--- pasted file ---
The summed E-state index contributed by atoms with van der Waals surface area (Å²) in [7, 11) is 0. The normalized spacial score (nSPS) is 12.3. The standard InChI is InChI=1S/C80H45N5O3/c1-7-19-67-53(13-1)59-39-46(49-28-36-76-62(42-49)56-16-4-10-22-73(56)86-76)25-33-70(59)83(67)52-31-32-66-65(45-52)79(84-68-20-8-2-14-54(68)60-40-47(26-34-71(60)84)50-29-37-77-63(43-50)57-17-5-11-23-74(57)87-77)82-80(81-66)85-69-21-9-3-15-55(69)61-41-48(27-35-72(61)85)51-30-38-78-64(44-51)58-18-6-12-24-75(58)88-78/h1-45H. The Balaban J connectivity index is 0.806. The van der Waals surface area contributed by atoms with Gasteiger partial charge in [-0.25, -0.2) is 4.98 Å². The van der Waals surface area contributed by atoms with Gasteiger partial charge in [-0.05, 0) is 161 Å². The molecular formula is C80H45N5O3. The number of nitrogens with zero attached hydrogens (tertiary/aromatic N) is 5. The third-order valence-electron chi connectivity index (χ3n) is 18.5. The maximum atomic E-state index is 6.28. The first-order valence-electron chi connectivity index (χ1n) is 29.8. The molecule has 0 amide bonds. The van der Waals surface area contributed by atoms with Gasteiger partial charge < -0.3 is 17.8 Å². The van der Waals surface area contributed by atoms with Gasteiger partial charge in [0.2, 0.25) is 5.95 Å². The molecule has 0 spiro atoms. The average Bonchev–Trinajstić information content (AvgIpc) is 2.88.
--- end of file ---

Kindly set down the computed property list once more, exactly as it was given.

The summed E-state index contributed by atoms with van der Waals surface area (Å²) in [7, 11) is 0. The normalized spacial score (nSPS) is 12.3. The standard InChI is InChI=1S/C80H45N5O3/c1-7-19-67-53(13-1)59-39-46(49-28-36-76-62(42-49)56-16-4-10-22-73(56)86-76)25-33-70(59)83(67)52-31-32-66-65(45-52)79(84-68-20-8-2-14-54(68)60-40-47(26-34-71(60)84)50-29-37-77-63(43-50)57-17-5-11-23-74(57)87-77)82-80(81-66)85-69-21-9-3-15-55(69)61-41-48(27-35-72(61)85)51-30-38-78-64(44-51)58-18-6-12-24-75(58)88-78/h1-45H. The Balaban J connectivity index is 0.806. The van der Waals surface area contributed by atoms with Gasteiger partial charge in [-0.25, -0.2) is 4.98 Å². The van der Waals surface area contributed by atoms with Gasteiger partial charge in [-0.05, 0) is 161 Å². The molecular formula is C80H45N5O3. The number of nitrogens with zero attached hydrogens (tertiary/aromatic N) is 5. The third-order valence-electron chi connectivity index (χ3n) is 18.5. The maximum atomic E-state index is 6.28. The first-order valence-electron chi connectivity index (χ1n) is 29.8. The molecule has 0 amide bonds. The van der Waals surface area contributed by atoms with Gasteiger partial charge < -0.3 is 17.8 Å². The van der Waals surface area contributed by atoms with Gasteiger partial charge in [0.2, 0.25) is 5.95 Å². The molecule has 0 spiro atoms. The average Bonchev–Trinajstić information content (AvgIpc) is 2.88.